An enjoyed kernel apprentice Just another WordPress weblog

April 26, 2016

libelf-devel is required when building kernel module

Filed under: Basic Knowledge,kernel — colyli @ 10:19 pm

For most documents about kernel module building just need a Makefile like this,

HELLO = helloworld

obj-m += $(HELLO).o

$(HELLO)-objs := hello.o world.o

KERNEL_SOURCE := /lib/modules/`uname -r`/build/


        $(MAKE) -C $(KERNEL_SOURCE) M=`pwd` modules


        $(MAKE) -C $(KERNEL_SOURCE) M=`pwd` clean

        $(RM) Module.markers modules.order

Then type “make” will make everything set. (Of cause source of current kernel is ready at /lib/modules/`uname -r`/build).

But yesterday when I tried to build a kernel module for Linux-4.6-rc5 (openSUSE vanilla) kernel, I observed an error never saw before.

helloworld> make

make -C /lib/modules/`uname -r`/build/ M=`pwd` modules

make[1]: Entering directory ‘/home/colyli/source/suse-kernel/patched/linux-4.6-rc5-vanilla’

make[2]: *** No rule to make target ‘/home/colyli/source/tmp/helloworld/hello.o’, needed by ‘/home/colyli/source/tmp/helloworld/helloworld.o’.  Stop.

Makefile:1428: recipe for target ‘_module_/home/colyli/source/tmp/helloworld’ failed

make[1]: *** [_module_/home/colyli/source/tmp/helloworld] Error 2

make[1]: Leaving directory ‘/home/colyli/source/suse-kernel/patched/linux-4.6-rc5-vanilla’

Makefile:10: recipe for target ‘default’ failed

make: *** [default] Error 2

It seems nothing missed, but the error message was there.  Today a friend (Chang Liu from Memblaze) tells me maybe I should check the output of “make modules_prepare” in the kernel source directory, here is my result,

linux-4.6-rc5-vanilla> make modules_prepare

Makefile:1016: “Cannot use CONFIG_STACK_VALIDATION, please install libelf-dev or elfutils-libelf-devel”

This is an informative clue, so I install libelf-dev package and re-run “make modules_prepare”,

linux-4.6-rc5-vanilla> make modules_prepare

  CHK     include/config/kernel.release

  CHK     include/generated/uapi/linux/version.h

  CHK     include/generated/utsrelease.h

  CHK     include/generated/bounds.h

  CHK     include/generated/timeconst.h

  CHK     include/generated/asm-offsets.h

  CALL    scripts/

  DESCEND  objtool

  CC       /home/colyli/source/suse-kernel/patched/linux-4.6-rc5-vanilla/tools/objtool/fixdep.o

  LD       /home/colyli/source/suse-kernel/patched/linux-4.6-rc5-vanilla/tools/objtool/fixdep-in.o

  LINK     /home/colyli/source/suse-kernel/patched/linux-4.6-rc5-vanilla/tools/objtool/fixdep

  CC       /home/colyli/source/suse-kernel/patched/linux-4.6-rc5-vanilla/tools/objtool/exec-cmd.o

  CC       /home/colyli/source/suse-kernel/patched/linux-4.6-rc5-vanilla/tools/objtool/help.o

  CC       /home/colyli/source/suse-kernel/patched/linux-4.6-rc5-vanilla/tools/objtool/pager.o

  CC       /home/colyli/source/suse-kernel/patched/linux-4.6-rc5-vanilla/tools/objtool/parse-options.o

  CC       /home/colyli/source/suse-kernel/patched/linux-4.6-rc5-vanilla/tools/objtool/run-command.o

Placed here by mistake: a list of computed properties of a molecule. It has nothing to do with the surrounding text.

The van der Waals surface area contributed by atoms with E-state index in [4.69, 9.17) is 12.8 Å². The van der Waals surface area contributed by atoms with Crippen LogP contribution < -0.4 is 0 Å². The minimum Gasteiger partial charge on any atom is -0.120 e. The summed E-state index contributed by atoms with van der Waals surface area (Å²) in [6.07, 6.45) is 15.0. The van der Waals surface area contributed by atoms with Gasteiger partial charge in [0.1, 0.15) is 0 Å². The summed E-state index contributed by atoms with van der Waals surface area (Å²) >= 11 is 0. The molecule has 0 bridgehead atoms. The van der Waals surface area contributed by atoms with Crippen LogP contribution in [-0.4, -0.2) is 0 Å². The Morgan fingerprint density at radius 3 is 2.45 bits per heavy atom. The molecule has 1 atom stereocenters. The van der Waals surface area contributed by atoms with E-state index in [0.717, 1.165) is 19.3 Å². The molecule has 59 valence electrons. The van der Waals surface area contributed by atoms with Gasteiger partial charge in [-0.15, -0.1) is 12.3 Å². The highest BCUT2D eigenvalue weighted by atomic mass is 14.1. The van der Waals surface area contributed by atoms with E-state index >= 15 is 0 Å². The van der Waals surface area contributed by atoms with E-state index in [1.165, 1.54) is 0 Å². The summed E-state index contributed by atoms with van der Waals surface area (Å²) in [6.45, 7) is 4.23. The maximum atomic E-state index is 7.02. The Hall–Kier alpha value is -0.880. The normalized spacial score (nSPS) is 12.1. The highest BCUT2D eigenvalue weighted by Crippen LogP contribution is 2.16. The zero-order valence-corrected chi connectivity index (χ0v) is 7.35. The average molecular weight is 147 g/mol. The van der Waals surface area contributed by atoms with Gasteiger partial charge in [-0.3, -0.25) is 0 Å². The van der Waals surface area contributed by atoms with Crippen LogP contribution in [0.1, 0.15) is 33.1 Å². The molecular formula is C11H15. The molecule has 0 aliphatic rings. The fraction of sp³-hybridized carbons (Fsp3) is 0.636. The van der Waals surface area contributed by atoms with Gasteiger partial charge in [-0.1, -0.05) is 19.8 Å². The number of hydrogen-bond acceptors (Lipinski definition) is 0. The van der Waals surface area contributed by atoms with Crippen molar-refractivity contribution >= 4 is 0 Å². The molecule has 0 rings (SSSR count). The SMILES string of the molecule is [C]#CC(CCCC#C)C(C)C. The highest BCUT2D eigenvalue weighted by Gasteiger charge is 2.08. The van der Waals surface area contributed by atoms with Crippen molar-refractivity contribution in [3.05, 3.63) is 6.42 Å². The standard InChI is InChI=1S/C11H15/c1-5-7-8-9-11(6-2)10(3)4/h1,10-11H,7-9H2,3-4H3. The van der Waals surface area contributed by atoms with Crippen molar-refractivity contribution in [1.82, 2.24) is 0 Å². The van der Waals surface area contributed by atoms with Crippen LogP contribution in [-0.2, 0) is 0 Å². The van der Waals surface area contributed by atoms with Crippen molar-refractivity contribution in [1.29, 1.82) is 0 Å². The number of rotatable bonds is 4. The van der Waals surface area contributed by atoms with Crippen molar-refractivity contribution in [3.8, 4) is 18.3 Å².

CC       /home/colyli/source/suse-kernel/patched/linux-4.6-rc5-vanilla/tools/objtool/sigchain.o

  CC       /home/colyli/source/suse-kernel/patched/linux-4.6-rc5-vanilla/tools/objtool/subcmd-config.o

  LD       /home/colyli/source/suse-kernel/patched/linux-4.6-rc5-vanilla/tools/objtool/libsubcmd-in.o

  AR       /home/colyli/source/suse-kernel/patched/linux-4.6-rc5-vanilla/tools/objtool/libsubcmd.a

  GEN      /home/colyli/source/suse-kernel/patched/linux-4.6-rc5-vanilla/tools/objtool/arch/x86/insn/inat-tables.c

  CC       /home/colyli/source/suse-kernel/patched/linux-4.6-rc5-vanilla/tools/objtool/arch/x86/decode.o

  LD       /home/colyli/source/suse-kernel/patched/linux-4.6-rc5-vanilla/tools/objtool/arch/x86/objtool-in.o

  CC       /home/colyli/source/suse-kernel/patched/linux-4.6-rc5-vanilla/tools/objtool/builtin-check.o

  CC       /home/colyli/source/suse-kernel/patched/linux-4.6-rc5-vanilla/tools/objtool/elf.o

  CC       /home/colyli/source/suse-kernel/patched/linux-4.6-rc5-vanilla/tools/objtool/special.o

  CC       /home/colyli/source/suse-kernel/patched/linux-4.6-rc5-vanilla/tools/objtool/objtool.o

  CC       /home/colyli/source/suse-kernel/patched/linux-4.6-rc5-vanilla/tools/objtool/libstring.o

  LD       /home/colyli/source/suse-kernel/patched/linux-4.6-rc5-vanilla/tools/objtool/objtool-in.o

  LINK     /home/colyli/source/suse-kernel/patched/linux-4.6-rc5-vanilla/tools/objtool/objtool

No complain anymore, then I back to kernel module source directory, run “make” again,

helloworld> make

make -C /lib/modules/`uname -r`/build/ M=`pwd` modules

make[1]: Entering directory ‘/home/colyli/source/suse-kernel/patched/linux-4.6-rc5-vanilla’

  CC [M]  /home/colyli/source/tmp/helloworld/hello.o

  CC [M]  /home/colyli/source/tmp/helloworld/world.o

  LD [M]  /home/colyli/source/tmp/helloworld/helloworld.o

  Building modules, stage 2.

  MODPOST 1 modules

  CC      /home/colyli/source/tmp/helloworld/helloworld.mod.o

  LD [M]  /home/colyli/source/tmp/helloworld/helloworld.ko

make[1]: Leaving directory ‘/home/colyli/source/suse-kernel/patched/linux-4.6-rc5-vanilla’

Everything is cool, the kernel module is built. So installing libelf-devel package solve the problem.

But it is still not clear to me, why missing libelf-devel may cause kernel module building failed. If you know the reason, please give me a hint. Thanks in advance.

March 13, 2014